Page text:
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Subject: Re: [xacml] Issues Relating to Obligations

Hi Mohammed

I am arguing for the position that if the policy rules are stated by alternative people, and one person says permit, no obligations, and the combining rule is permit overrides, then this on its own should be sufficient to gain access. It does not matter what results other rules return. If however, you want all obligations to be taken into account then you need a different combining rule such as "permit overrides but all obligations have to be effected"



On 08/03/2013 16:39, Mohammad Jafari wrote:
Hi David,

 > I would say that if the policy is permit overrides, then a permit
with no obligations (e.g. from Alice) should not require the obligations
of a second permit (e.g. from Bob) to be

 > executed. So this would not produce the result you want.

Why? “Permit-overrides” only specifies how the authorization decisions
of the underlying rules/policies are to be combined. The
obligation-combination behavior should be orthogonally configurable.

Moreover, “permit-overrides” does not specify **which** one of the
permitting rules/policies override, so, when two underlying elements
permit, how do you specify which obligation to return? For example, in a
permit-override policy, Alice’s Rule and Bob’s Rule both decide to
permit, each with different obligations, which one’s obligations must be
returned? Note that if the answer is to rely on the order of appearance
in the XML code, that just makes things more complicated (I explained

I understand how the PDP currently works, but I am trying to show it is
not enough for handling obligations. I also understand that there might
be workarounds to create the expected behavior in this or that example,
but I believe this is a general issue. My suggestion is:

-As a short-term solution, we define a profile of obligation-sensitive
combining algorithms to support this.

-As a long-term solution (maybe in the vision for XACML-4.0), we
consider supporting two separate combing functions for obligation and
authorization decisions at the PolicySet and Policy level.



 > On the other hand if the policy is deny overrides, then Bob can
decide to either forbid all access, or grant access with his obligation.
In the latter case his obligation will be executed if Alice grants
access with no obligations.


 >So Erik would appear to be correct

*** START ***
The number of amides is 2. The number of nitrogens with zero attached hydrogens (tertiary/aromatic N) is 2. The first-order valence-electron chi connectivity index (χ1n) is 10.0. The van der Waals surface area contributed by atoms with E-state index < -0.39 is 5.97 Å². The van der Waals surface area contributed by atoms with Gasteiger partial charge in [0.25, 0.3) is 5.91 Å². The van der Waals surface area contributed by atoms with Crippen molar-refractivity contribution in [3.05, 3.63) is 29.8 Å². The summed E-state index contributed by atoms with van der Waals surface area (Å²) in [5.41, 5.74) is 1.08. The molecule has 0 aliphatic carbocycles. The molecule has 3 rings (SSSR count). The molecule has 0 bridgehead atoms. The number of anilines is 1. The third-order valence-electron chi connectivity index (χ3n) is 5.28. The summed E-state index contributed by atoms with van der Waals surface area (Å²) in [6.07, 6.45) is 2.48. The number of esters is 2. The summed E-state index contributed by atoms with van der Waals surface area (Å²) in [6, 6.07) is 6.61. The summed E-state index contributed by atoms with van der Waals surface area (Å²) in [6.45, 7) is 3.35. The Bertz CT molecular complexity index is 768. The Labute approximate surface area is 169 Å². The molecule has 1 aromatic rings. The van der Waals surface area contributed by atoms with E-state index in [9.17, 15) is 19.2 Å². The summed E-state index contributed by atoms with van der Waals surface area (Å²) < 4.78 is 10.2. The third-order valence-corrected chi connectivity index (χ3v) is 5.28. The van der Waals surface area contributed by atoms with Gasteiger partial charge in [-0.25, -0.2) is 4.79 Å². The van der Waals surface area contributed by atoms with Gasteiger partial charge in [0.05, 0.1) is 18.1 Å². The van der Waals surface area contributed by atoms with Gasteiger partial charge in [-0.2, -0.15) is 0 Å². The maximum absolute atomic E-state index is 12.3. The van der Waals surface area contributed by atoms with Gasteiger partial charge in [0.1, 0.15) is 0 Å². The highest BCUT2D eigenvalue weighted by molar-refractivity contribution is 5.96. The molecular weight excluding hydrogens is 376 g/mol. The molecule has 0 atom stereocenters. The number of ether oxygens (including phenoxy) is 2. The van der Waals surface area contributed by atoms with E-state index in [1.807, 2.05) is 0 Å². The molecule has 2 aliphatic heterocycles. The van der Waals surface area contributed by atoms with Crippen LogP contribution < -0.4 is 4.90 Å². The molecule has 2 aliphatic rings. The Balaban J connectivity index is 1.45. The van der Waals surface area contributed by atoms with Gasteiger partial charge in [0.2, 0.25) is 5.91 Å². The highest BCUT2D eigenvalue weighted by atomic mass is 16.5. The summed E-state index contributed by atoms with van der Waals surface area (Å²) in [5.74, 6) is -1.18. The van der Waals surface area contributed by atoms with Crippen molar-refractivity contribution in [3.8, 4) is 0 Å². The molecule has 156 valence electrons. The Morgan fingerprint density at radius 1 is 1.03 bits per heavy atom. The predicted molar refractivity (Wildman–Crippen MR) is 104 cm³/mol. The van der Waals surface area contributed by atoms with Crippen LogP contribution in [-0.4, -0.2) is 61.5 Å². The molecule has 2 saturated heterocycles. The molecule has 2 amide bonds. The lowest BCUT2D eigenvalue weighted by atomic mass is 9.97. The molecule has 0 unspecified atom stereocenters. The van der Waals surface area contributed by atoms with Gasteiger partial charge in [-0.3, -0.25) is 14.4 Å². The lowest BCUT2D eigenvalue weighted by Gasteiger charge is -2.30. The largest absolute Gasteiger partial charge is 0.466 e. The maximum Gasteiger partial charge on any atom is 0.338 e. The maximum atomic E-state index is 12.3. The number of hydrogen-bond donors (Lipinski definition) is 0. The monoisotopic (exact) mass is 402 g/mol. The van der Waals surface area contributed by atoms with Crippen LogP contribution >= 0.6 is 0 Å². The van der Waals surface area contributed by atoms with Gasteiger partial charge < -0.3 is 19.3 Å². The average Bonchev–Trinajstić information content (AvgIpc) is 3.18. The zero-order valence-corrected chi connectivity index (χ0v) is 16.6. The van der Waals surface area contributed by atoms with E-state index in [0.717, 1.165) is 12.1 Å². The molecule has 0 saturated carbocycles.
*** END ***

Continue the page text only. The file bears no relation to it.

On 08/03/2013 03:28, Mohammad Jafari wrote:

 >  > 3. Another issue I am trying to remember is the question that

 > current combining methods allow applicable policies and rules to be

 > skipped if the value of the Effect can be determined without them.

 > This means that some Obligations in applicable policies may not be

 > discovered. This was debated extensively in the old days. (I am and

 > was firmly in the optimized evaluation camp.) My recollection of the

 > final resolution was that thru the proper choice of combining methods,

 > it is possible to force all policies to be evaluated. Does anyone
know if this is true?

 > Bill or anybody else do you remember this debate and its outcome?


 > Yes, you can use combining algorithms to do this. If you have a

 > policies with obligations for a permit decision for instance, you can

 > use a deny-overrides algorithm to collect them all, since this will

 > continue processing all policies even if it finds a permit decision.

 > Conversely you can collect deny obligations with a permit-overrides.


 > I know that this might work but I don’t think it’s a good idea.


 > First, what if one wants to have a /permit-overrides/ behavior for

 > authorization decisions but collect all applicable obligations? The

 > obligation- and authorization-combining behavior should be expressible

 > separately and independent of each other.


 > An example use-case: consider a record containing psychology notes

 > resulting from a couple counseling for Alice and Bob with doctor

 > Charlie. Now suppose that Alice and Bob eventually break up and Alice

 > wants to continue counseling with a second doctor Doris.


 > The overall policy is that the consent of either of the clients

 > involved in the counseling is enough to grant access to the notes to a

 > second psychologist (permit-overrides). On the other hand, Bob’s

 > consent includes an obligation to redact his personally identifiable

 > information (name and address) from the notes for any doctor other

 > than his own psychologist. So, we need a permit-override behavior and

 > yet we need to combine all the obligations.


 > Also, I think using the combing algorithms like that is essentially

 > “tricking” the PDP to process the obligations in a certain way based

 > on the side-effects of an authorization combining algorithm on

 > I think it is not desirable to rely on a implications like that and it

 > is better for the policy readability to rely on explicit parameters

 > that tell the PDP how to process obligations and authorization

 > decisions from the underlying elements.


 > Regards,


 > Mohammad


 > Best regards,


 > Erik


 >  > Hal


 >  >


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